8

When I run uname -m in zsh (run via Terminal.app) on my M1 Mac Mini, the output is x86_64, instead of the expected arm64. This is occurring both in zsh and in bash. This is causing issues with installing native ARM wheels with pip, which thinks that I am running an x86 system. I couldn't find any information online about this, and am wondering if it is a bug, or something that I have overlooked. Any ideas of what is going on? Is this expected behavior? I am running macOS 11.3.1. The following other information is output by uname:

uname: Darwin

uname -a: Darwin macmini.local 20.4.0 Darwin Kernel Version 20.4.0: Thu Apr 22 21:46:41 PDT 2021; root:xnu-7195.101.2~1/RELEASE_ARM64_T8101 x86_64

uname -p: i386

0

3 Answers 3

5

I can reproduce what you are seeing on our Macs on 11.2.3 and 11.3.1 - we get arm64 / arm / arm64 reliably back despite different shells and homebrew (or lack thereof) setups on each.

bmike@mini ~ % sw_vers                 
ProductName:    macOS
ProductVersion: 11.3.1
BuildVersion:   20E241
bmike@mini ~ % /usr/bin/arch
arm64
bmike@mini ~ % /usr/bin/uname -p
arm
bmike@mini ~ % /usr/bin/uname -a
Darwin mini 20.4.0 Darwin Kernel Version 20.4.0: Thu Apr 22 21:46:41 PDT 2021; root:xnu-7195.101.2~1/RELEASE_ARM64_T8101 arm64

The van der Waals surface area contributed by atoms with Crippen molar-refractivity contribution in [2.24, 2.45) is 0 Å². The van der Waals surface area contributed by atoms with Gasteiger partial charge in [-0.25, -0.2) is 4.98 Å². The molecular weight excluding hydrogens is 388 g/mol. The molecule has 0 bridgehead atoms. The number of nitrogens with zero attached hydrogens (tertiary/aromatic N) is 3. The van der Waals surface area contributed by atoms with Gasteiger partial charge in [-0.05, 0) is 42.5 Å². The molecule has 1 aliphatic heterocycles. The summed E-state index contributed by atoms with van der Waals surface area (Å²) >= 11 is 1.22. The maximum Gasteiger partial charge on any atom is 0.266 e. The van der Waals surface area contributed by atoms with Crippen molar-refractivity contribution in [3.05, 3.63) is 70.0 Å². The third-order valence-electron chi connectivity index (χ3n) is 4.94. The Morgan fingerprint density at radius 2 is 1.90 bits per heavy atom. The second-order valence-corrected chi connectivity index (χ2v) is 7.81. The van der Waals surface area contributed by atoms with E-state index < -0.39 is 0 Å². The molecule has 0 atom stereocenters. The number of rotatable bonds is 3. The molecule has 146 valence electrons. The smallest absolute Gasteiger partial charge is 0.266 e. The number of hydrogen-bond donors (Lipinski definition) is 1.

Choosing rosetta to run terminal changes this for a stock Mac. Quit and start again terminal.app, and I then get i386 / i386 / x86_64 the same as you reported.

If you look below, you'll see it enabled which will launch a shell that reports what you are seeing as opposed to the results "out of the box" that I showed above.

enter image description here

1
  • 4
    I think you mean "I can NOT reproduce (unless I run Terminal in Rosetta)."..?
    – benwiggy
    May 12, 2021 at 12:24
7

I had a similar problem, which I noticed in attempting to install Homebrew with M1 support. Homebrew's installation script uses uname -m to determine which Homebrew to install, and so was giving me the wrong (Intel) version because it was detecting me as x86_64.

It turns out that my problem was described in this comment

it's not just if running Terminal in Rosetta, but also if whatever process runs the script happens to be running in Rosetta too. If someone runs this in a script deployed by, say, an RMM that is running via Rosetta you'll get x86_64

My problem was that my bash itself was installed by the old Intel Homebrew, and was itself running through Rosetta.

$ file `which bash`
/usr/local/bin/bash: Mach-O 64-bit executable x86_64

I needed to switch to the system bash by running

$ chsh -s /bin/bash

and reconfigure my $PATH such that /bin/bash was preferred. Now uname -m always gives me the expected arm64.

3

I had the same problem without using Rosetta.

It turned out the reason was that I installed homebrew before it had M1 support. Even though I frequently upgrade homebrew, it didn't switch to the Apple Silicon version when it became available.

Reinstalling homebrew solved the issue for me.

1
  • 1
    Good point. Homebrew for ARM needs to be specifically installed, upgrading the Intel version will not migrate it.
    – nohillside
    Oct 19, 2022 at 5:45

You must log in to answer this question.

Not the answer you're looking for? Browse other questions tagged .